EpiPen Safety and Accidental Injection Baby Health Advice

EpiPen Safety and Accidental Injection  Baby Health Advice

« Food Safety Getting Even More Media Attention

Why Is My Child Being Bullied? »

Knowing when, how and where to use an EpiPen safely and correctly is of the utmost importance when you have a child with food allergies. What youre probably not thinking of when you pick up the EpiPen, however, is your own safety. This is when accidents can — and unfortunately do — happen.

Check out this blog entry from the Consumer Reports health blog. Nicole A. Sarrubbo, editorial associate at Consumer Reports, wrote about an experience she had going to babysit a 7-year old boy with severe allergies to a number of foods, including milk, eggs and nuts. As practice, Nicole injected an orange with an EpiPen so that she would know what to do in case the boy had an allergic reaction. However, while the boys mother was teaching Nicole how to use the EpiPen, she accidentally injected herself with it!

Fortunately, this particular mom only felt a bit jittery after the accidental injection, but in some cases it can cause extreme discomfort. According to a review of 26 studies in the Annals of Allergy, Asthma, and Immunology, there were nearly 70 incidents of unintentional EpiPen injections over the course of 20 years. However, it is believed that the accidental injection rates are highly underreported.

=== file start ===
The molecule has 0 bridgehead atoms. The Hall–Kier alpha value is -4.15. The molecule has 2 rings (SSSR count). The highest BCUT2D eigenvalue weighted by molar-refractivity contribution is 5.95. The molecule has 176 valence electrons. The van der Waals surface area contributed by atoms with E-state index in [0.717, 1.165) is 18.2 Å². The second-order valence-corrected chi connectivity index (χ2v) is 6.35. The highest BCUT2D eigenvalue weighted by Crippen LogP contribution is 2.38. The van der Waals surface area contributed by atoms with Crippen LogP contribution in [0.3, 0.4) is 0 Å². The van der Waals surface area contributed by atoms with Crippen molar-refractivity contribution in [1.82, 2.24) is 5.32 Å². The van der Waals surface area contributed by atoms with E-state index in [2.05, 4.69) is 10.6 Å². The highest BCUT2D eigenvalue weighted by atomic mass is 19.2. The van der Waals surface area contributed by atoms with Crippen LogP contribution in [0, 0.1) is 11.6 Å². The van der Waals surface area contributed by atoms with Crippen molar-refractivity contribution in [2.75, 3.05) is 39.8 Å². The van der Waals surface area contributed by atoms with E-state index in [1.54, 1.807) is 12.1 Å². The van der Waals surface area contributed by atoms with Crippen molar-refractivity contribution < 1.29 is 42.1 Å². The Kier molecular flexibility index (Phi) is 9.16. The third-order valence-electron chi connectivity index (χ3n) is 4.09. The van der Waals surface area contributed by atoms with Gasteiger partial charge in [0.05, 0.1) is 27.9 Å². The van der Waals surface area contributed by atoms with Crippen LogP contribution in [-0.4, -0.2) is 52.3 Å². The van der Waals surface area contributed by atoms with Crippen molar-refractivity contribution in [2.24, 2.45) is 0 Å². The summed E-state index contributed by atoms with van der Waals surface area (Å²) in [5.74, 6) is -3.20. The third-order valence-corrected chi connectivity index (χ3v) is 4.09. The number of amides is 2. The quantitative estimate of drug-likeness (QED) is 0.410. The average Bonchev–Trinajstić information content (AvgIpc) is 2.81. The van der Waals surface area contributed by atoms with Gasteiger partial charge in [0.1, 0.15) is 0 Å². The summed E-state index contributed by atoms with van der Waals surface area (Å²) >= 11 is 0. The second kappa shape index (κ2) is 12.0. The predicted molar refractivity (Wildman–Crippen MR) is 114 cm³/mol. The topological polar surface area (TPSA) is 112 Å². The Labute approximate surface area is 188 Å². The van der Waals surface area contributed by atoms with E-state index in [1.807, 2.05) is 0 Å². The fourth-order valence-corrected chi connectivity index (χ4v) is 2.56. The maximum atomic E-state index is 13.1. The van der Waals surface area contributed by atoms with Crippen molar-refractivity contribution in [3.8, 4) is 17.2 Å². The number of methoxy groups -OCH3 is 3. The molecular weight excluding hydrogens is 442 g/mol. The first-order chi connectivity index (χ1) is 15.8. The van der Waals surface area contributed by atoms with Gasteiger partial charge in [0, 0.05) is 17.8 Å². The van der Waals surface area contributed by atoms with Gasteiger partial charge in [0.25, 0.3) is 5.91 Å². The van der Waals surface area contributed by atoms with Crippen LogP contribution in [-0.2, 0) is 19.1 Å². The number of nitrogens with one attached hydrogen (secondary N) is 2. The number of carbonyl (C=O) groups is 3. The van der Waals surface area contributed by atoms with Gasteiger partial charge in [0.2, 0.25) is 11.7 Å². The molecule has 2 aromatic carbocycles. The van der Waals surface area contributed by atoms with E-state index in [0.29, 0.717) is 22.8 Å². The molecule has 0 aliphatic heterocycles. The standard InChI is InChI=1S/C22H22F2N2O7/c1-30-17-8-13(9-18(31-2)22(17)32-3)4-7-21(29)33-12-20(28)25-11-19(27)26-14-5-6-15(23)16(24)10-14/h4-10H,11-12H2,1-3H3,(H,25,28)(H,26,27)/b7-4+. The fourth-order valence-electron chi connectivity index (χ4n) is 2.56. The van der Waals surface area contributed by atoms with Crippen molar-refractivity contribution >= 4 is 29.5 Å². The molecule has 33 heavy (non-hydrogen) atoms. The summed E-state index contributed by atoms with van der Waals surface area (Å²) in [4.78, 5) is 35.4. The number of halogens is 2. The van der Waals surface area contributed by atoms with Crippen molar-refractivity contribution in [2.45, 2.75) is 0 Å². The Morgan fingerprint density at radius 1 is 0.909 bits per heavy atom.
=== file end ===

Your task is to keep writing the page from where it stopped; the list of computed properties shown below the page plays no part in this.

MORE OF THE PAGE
As Nicole suggests in her blog, practicing using an EpiPen is important so that if an allergic reaction was to occur, you feel prepared. However, its a good idea to always be prepared by keeping extra supplies on hand, incase you accidentally inject yourself. And remember to handle the EpiPen with care, even if you are only demonstrating how to use it.

Is that Milk in my Childs Soy Product?

As most food allergy parents can attest, trying to understand food labels and whether or not they might contain an allergen is a frustrating process! However, making things even more complicated is the fact that sometimes the product name and description can be misleading.

For instance, yesterday I read an article about a mom of a child with milk protein allergy. She bought and gave her son Stonyfield OSoy Soy Yogurt, assuming that the product contained soy and therefore, would not be made with milk. By the time she noticed the statement underneath the ingredients list EUR

on Tuesday, July 14th, 2009 at 1:00 am and is filed under Baby Health Advice.

You can follow any responses to this entry through the RSS 2.0 feed.

Both comments and pings are currently closed.

PagesBaby Health Advice on Food and Nutrition

To Sterilize or Not to Sterilize?

Obese Women on Low Pregnancy Weight Gain

Is that Milk in my Childs Soy Product?

Youre Invited: Food Allergy Twitter Party!

Thirsties Duo Wrap Cloth Diaper Cover

The Recruiting Process: How to Protect and Help Your Athlete

New iPhone app tracks feedings, diaper changes

Copyright © Baby Health Advice - Powered by WordPress

ProSense theme created by Dosh Dosh and The Wrong Advices.